The Defenses of Duress and Entrapment

court room

If you are charged with a crime in Texas, bringing your strongest defense is naturally paramount. While the charge you face will be unique to the situation at hand, better understanding common defense strategies can go a long way toward helping you formulate your own defense (with the professional legal counsel of an experienced criminal defense attorney in your corner). Two specific defenses to consider include duress and entrapment. Let’s take a closer look.

The Defense of Duress

The defense of duress is an affirmative defense, which means the defendant admits to having committed the offense, but in this situation, he or she maintains that he or she was compelled to do so under threat of force or under actual force. In this context, compulsion can only be established if the force in question would render reasonable people similarly incapable of resisting. Further, if the defendant knowingly and/or intentionally placed himself or herself in the dangerous situation, the defense of duress is not an option. For the defense to hold, the threat must include the following two elements:

  • It must have been imminent.

  • It must have been a threat to cause either death or serious bodily injury to either the defendant or to another person (whom the defendant was protecting) (Read more: Threatening Someone Can Be Illegal in Texas)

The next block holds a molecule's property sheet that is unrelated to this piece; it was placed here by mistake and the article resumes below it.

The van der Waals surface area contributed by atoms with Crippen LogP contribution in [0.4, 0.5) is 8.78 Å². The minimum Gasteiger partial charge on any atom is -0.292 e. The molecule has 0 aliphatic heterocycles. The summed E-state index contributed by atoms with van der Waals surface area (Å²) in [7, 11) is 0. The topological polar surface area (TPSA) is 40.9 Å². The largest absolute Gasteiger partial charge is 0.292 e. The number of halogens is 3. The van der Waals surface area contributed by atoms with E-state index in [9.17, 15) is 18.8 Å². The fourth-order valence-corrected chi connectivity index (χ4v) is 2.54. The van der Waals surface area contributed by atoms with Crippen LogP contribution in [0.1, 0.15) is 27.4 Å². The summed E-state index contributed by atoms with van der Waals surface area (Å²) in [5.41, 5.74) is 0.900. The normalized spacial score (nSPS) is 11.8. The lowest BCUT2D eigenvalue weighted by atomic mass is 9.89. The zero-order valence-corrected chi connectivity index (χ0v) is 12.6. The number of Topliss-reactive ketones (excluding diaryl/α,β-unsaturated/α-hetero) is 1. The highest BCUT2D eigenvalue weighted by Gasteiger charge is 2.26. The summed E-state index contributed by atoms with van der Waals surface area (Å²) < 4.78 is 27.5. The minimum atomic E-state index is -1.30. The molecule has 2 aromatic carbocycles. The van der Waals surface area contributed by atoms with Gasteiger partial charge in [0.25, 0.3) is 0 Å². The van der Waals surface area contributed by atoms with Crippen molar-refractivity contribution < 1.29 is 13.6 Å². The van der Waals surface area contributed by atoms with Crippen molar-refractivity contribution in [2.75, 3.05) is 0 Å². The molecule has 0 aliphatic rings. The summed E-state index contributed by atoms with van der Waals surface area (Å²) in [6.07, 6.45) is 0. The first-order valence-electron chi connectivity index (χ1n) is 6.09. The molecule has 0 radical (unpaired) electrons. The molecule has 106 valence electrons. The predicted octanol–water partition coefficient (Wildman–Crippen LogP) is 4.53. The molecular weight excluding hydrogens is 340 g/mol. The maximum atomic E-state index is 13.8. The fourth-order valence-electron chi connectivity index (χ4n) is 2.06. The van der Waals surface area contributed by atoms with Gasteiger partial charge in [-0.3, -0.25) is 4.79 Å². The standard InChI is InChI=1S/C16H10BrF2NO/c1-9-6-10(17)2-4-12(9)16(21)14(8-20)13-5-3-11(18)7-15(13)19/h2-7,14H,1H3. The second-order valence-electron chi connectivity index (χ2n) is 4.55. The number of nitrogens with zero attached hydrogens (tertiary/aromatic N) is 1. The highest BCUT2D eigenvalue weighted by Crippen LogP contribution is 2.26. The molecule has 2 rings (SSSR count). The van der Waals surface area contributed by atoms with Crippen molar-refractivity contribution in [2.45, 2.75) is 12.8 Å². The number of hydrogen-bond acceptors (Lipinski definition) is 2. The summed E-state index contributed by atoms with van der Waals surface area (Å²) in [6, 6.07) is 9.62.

The defense of duress amounts to saying that someone else made me do it.

The Defense of Entrapment

The defense of entrapment is interesting because it involves the conduct of a law enforcement agent. The defense of entrapment means that the defendant engaged in the actions in question because he or she was induced to do so by an officer of the law who used persuasive measures or another means to invoke him or her to commit the offense. If the officer’s actions afford only an opportunity, it does not rise to the level of entrapment. Law enforcement agent in this context includes any personnel of state, local, or federal law enforcement agencies – or anyone who acts according to their instructions.

Proving Entrapment

In order to prevail with a defense of entrapment, the defendant must be able to demonstrate that the agent of the government overreached in his or her endeavors to tempt the defendant into committing a crime, and both of the following must apply:

  • An agent of law enforcement induced the defendant to commit the offense that led to the charge.

  • The means used to induce the defendant would likely cause other people (who are not the defendant) to commit the offense in question.

The burden of proof for the defense of entrapment lies with the defendant. Once the defense has been raised, however, the prosecution is then on the hook for disproving – beyond a reasonable doubt – that entrapment occurred. In other words, it is complicated, and you need a dedicated criminal defense attorney on your side. (Read more on finding the right criminal defense attorney for you)

An Experienced Killen Criminal Attorney Can Help

Brett Pritchard at The Law Office of Brett H. Pritchard in Killeen, Texas, is a well-respected criminal attorney who has a wealth of experience successfully defending clients like you. To learn more, please do not hesitate to contact or call us at 254-501-4040 today. (What Your Criminal Defense Attorney Can Do for You)

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